Illustration for article titled All the Back to School Supplies Your Kid Needs for Distanced Learning, At Home or in the Classroom
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Whether your kids are off to a physical classroom or distance learning at home, back-to-school shopping is going to be a little different this year. From online lessons to sanitizing solutions, here are a few things you’ll want to consider this year.

First, if your school is doing any sort of distance learning, your kid will almost certainly need a laptop. But don’t freak out about the cost just yet: If you can’t afford one of the best laptops around right now, like the Dell XPS 13—hey, you might have three kids to furnish—there are a number of lower-priced models that should fit the bill quite nicely. If Windows is a requirement, check out the Acer Aspire 5, which puts an i5 processor, 8GB of RAM, and 256GB of solid-state storage into a durable $580 package. For an even tighter budget, I’d look at used or refurbished options, especially Chromebooks like the HP Chromebook x360 or Acer Chromebook 14. You can often get more for your money with a Chromebook, especially if most of your work is on the web anyway. Just be careful—if you go too low in price, you’ll end up with a processor that’s too slow, RAM that can’t handle basic multitasking, or smaller 11-inch screens that make schoolwork difficult.

Distance learners will also probably need a headset of some sort. Most laptops come with built-in microphones these days, but they’ll cause an echo if you aren’t using headphones during video conferences. Your standard earbuds will work fine, but for something a bit more comfortable long-term, I can’t speak highly enough of the AKG K361, which double as fantastic headphones for music. Or, if sound quality isn’t a huge concern, you could kill two birds with one stone and grab a budget gaming headset like the SteelSeries Arctis 1, which contains a built-in microphone.

Otherwise, consider all the other work-from-home essentials you’ve probably stocked up on yourself, like an external keyboard and mouse, a laptop stand, an external monitor, a halfway decent printer, and a mesh networking system (if your Wi-Fi is spotty). If you’ve been working from home all this time, hopefully you’ve already furnished your house with some of these things—especially since a few are becoming harder to find.

It’s not all about electronics, of course. Whether you’re learning at home or in the classroom, you’ll need the usual staples, too. Grab a three-pack of individual notebooks for $10 or a five-subject notebook for $8, mechanical pencils by the boatload, and—if they need pens too—I’m a big fan of Paper Mate’s Profile line. Put it all in a zip-up bag, and you’re good to go. Classroom-bound kids may even need their own dry erase markers and other equipment—check the list your school provides, as they are likely trying to avoid as much communal gear as possible. If you don’t have a reusable water bottle, many schools are recommending those as well, and in my opinion, there’s no better option than Klean Kanteen’s insulated bottle.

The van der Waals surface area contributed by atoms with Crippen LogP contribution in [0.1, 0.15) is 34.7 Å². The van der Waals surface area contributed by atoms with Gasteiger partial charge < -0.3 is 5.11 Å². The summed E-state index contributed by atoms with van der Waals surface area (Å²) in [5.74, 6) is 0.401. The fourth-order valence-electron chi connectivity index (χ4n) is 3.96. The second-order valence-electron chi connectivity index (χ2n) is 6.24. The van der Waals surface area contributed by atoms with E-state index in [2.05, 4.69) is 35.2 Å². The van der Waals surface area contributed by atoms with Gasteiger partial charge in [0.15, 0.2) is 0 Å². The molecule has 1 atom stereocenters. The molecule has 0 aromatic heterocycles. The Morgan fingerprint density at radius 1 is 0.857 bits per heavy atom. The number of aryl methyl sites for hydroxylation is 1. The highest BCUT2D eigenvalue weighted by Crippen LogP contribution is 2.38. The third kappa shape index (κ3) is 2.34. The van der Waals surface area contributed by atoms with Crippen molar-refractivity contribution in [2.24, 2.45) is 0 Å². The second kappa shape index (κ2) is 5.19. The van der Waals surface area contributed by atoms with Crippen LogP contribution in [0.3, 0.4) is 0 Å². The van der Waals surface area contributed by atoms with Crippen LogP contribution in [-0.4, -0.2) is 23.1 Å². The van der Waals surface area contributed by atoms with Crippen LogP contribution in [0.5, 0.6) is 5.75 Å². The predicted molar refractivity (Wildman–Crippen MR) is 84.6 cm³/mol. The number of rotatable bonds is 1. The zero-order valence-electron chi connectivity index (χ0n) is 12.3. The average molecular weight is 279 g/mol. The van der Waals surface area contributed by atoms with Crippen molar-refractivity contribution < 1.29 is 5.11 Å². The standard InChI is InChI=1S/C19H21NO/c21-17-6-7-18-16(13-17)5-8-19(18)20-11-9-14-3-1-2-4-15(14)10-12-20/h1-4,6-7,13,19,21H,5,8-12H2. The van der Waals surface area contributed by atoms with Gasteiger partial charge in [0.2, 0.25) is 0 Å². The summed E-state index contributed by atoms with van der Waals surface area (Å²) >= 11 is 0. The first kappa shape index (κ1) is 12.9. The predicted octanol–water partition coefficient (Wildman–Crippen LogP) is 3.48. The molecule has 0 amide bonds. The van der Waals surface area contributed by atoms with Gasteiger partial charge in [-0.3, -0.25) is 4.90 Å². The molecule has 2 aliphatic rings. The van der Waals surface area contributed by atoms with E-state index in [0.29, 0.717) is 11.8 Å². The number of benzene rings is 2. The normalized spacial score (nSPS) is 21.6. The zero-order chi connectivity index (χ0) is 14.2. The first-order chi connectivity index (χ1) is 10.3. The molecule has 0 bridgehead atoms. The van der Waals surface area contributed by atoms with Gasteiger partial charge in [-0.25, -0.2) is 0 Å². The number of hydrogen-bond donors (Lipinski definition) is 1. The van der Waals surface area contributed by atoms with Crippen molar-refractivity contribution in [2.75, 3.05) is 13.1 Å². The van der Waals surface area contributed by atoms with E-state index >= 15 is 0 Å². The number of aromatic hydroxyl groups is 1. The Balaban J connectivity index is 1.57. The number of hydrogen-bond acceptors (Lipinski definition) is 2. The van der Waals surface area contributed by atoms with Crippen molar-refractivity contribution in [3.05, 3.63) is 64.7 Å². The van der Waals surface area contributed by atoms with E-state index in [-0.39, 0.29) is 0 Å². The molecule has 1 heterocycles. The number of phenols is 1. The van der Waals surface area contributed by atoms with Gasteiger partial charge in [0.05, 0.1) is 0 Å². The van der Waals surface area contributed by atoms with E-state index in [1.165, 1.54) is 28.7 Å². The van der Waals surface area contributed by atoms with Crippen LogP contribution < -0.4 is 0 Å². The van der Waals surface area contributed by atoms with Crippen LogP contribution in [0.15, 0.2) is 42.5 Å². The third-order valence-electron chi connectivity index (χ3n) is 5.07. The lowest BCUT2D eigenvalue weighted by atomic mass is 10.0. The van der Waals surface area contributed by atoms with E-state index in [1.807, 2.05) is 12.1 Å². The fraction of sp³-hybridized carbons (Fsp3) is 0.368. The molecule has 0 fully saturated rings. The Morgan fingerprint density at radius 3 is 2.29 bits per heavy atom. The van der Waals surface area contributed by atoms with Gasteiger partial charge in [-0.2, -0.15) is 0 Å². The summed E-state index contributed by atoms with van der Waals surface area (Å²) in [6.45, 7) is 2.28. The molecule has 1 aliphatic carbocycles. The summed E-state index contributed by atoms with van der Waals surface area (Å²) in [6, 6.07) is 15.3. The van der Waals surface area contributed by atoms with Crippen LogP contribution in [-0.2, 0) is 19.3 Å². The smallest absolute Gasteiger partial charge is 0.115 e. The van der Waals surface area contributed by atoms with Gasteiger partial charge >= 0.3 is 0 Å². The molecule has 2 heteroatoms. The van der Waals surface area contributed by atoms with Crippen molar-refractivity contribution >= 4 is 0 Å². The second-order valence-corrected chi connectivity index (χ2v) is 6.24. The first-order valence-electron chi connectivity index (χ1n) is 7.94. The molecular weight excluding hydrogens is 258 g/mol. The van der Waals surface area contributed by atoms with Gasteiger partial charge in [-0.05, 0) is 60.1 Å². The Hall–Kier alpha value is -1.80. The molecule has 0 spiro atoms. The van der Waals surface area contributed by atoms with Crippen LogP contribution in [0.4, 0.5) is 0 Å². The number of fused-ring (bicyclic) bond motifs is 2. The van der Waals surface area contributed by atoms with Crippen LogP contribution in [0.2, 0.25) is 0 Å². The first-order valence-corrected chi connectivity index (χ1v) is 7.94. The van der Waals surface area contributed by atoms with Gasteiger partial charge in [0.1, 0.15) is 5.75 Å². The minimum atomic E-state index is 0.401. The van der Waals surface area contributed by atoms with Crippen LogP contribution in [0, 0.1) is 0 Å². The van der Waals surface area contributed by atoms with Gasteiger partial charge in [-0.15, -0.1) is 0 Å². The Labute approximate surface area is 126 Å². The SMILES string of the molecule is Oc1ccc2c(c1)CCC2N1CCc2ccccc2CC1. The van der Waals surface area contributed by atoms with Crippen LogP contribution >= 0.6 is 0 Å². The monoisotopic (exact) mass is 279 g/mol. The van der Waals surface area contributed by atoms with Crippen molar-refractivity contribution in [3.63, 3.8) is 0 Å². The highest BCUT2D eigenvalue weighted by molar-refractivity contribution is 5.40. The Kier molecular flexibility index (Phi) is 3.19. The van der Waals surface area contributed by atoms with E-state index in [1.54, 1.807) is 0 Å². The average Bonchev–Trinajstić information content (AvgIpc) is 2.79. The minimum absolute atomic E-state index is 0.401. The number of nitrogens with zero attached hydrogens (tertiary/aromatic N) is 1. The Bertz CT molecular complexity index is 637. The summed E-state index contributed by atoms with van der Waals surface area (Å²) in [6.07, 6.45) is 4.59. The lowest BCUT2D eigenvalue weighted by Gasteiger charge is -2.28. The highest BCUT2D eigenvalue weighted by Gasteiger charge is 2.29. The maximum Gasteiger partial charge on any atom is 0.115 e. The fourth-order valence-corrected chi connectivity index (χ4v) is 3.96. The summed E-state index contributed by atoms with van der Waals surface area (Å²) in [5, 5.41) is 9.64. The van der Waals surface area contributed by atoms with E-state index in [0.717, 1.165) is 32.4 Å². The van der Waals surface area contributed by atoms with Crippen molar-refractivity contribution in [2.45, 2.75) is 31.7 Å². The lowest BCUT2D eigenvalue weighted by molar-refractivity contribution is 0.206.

Backpacks are an incredibly personal choice, so I’ll defer to Megan, the Style Girlfriend, on her favorites—from the $200 Away Backpack to the classic $55 JanSport. If you’re on a super-strict budget, my colleague Lev recommends this MateIn laptop backpack for only $30.

Finally, if you know your kids are going back to the classroom, they’ll need to stock up on pandemic fundamentals as well. They may already have a face mask, for example, but if they’re going to be wearing it all day every day, you may want to invest in a few so you aren’t constantly washing them. You have a number of choices here: disposable face masks are obviously easy, and there are plenty of affordable cloth masks to be had (like this trio from Levi’s). But if you can swing it, I highly recommend spending a bit extra to get one with adjustable elastic and a nose wire for maximum comfort. I’ve been using Hedley Bennett’s Wake Up Fight Mask, which I love, though Tom Bihn’s masks also come highly recommended (if and when you can find them). Just be sure to measure your kid’s face and get the right size—an ill-fitting mask isn’t even fun to wear for an hour, let alone a whole day. It’s well worth spending the extra few bucks.

Schools will probably be well-stocked with hand sanitizer, but it doesn’t hurt to bring your own travel size. The same goes for tissues, disinfecting wipes, and all other germ-killing products. Some of these are tough to find, so use them sparingly—resort to good old-fashioned hand-washing when you can, since sanitizer supply is likely to stay limited for a while to come.


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